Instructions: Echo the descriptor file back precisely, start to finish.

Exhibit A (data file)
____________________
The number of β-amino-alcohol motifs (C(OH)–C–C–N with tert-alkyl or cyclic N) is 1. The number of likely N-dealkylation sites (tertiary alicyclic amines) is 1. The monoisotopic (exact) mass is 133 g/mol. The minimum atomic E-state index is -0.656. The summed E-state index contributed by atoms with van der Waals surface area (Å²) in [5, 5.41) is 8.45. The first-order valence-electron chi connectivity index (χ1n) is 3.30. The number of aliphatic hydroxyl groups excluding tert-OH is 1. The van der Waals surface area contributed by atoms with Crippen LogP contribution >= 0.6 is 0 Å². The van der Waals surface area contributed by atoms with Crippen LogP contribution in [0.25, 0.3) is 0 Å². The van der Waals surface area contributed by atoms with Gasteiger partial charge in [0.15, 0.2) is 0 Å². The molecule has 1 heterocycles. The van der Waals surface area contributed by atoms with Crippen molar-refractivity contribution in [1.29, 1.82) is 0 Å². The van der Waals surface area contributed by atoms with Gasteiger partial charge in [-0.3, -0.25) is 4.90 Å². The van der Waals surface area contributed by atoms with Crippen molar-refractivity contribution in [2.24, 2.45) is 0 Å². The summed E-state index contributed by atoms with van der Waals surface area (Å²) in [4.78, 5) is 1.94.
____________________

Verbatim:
The number of β-amino-alcohol motifs (C(OH)–C–C–N with tert-alkyl or cyclic N) is 1. The number of likely N-dealkylation sites (tertiary alicyclic amines) is 1. The monoisotopic (exact) mass is 133 g/mol. The minimum atomic E-state index is -0.656. The summed E-state index contributed by atoms with van der Waals surface area (Å²) in [5, 5.41) is 8.45. The first-order valence-electron chi connectivity index (χ1n) is 3.30. The number of aliphatic hydroxyl groups excluding tert-OH is 1. The van der Waals surface area contributed by atoms with Crippen LogP contribution >= 0.6 is 0 Å². The van der Waals surface area contributed by atoms with Crippen LogP contribution in [0.25, 0.3) is 0 Å². The van der Waals surface area contributed by atoms with Gasteiger partial charge in [0.15, 0.2) is 0 Å². The molecule has 1 heterocycles. The van der Waals surface area contributed by atoms with Crippen molar-refractivity contribution in [1.29, 1.82) is 0 Å². The van der Waals surface area contributed by atoms with Gasteiger partial charge in [-0.3, -0.25) is 4.90 Å². The van der Waals surface area contributed by atoms with Crippen molar-refractivity contribution in [2.24, 2.45) is 0 Å². The summed E-state index contributed by atoms with van der Waals surface area (Å²) in [4.78, 5) is 1.94.